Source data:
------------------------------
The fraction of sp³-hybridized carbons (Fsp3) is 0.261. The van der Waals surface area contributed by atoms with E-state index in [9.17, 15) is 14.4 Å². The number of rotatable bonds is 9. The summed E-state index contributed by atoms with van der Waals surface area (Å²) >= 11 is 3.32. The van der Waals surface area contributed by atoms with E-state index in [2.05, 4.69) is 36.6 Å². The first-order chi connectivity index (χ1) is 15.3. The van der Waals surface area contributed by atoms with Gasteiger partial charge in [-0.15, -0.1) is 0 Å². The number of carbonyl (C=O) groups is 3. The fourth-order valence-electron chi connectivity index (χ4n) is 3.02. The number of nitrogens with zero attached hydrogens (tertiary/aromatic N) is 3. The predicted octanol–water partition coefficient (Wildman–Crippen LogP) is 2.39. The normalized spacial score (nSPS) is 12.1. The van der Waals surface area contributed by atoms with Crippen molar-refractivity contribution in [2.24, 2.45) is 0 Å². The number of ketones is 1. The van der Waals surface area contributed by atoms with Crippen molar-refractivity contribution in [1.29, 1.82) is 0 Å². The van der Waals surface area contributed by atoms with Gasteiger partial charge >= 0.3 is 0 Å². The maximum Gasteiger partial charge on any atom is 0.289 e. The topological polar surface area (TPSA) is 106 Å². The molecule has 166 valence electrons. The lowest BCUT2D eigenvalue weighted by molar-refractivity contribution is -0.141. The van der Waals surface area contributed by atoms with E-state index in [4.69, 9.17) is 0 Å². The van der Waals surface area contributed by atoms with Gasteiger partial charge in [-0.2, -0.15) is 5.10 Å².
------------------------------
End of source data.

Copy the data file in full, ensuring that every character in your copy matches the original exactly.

The fraction of sp³-hybridized carbons (Fsp3) is 0.261. The van der Waals surface area contributed by atoms with E-state index in [9.17, 15) is 14.4 Å². The number of rotatable bonds is 9. The summed E-state index contributed by atoms with van der Waals surface area (Å²) >= 11 is 3.32. The van der Waals surface area contributed by atoms with E-state index in [2.05, 4.69) is 36.6 Å². The first-order chi connectivity index (χ1) is 15.3. The van der Waals surface area contributed by atoms with Gasteiger partial charge in [-0.15, -0.1) is 0 Å². The number of carbonyl (C=O) groups is 3. The fourth-order valence-electron chi connectivity index (χ4n) is 3.02. The number of nitrogens with zero attached hydrogens (tertiary/aromatic N) is 3. The predicted octanol–water partition coefficient (Wildman–Crippen LogP) is 2.39. The normalized spacial score (nSPS) is 12.1. The van der Waals surface area contributed by atoms with Crippen molar-refractivity contribution in [2.24, 2.45) is 0 Å². The number of ketones is 1. The van der Waals surface area contributed by atoms with Crippen molar-refractivity contribution in [1.29, 1.82) is 0 Å². The van der Waals surface area contributed by atoms with Gasteiger partial charge >= 0.3 is 0 Å². The maximum Gasteiger partial charge on any atom is 0.289 e. The topological polar surface area (TPSA) is 106 Å². The molecule has 166 valence electrons. The lowest BCUT2D eigenvalue weighted by molar-refractivity contribution is -0.141. The van der Waals surface area contributed by atoms with E-state index in [4.69, 9.17) is 0 Å². The van der Waals surface area contributed by atoms with Gasteiger partial charge in [-0.2, -0.15) is 5.10 Å².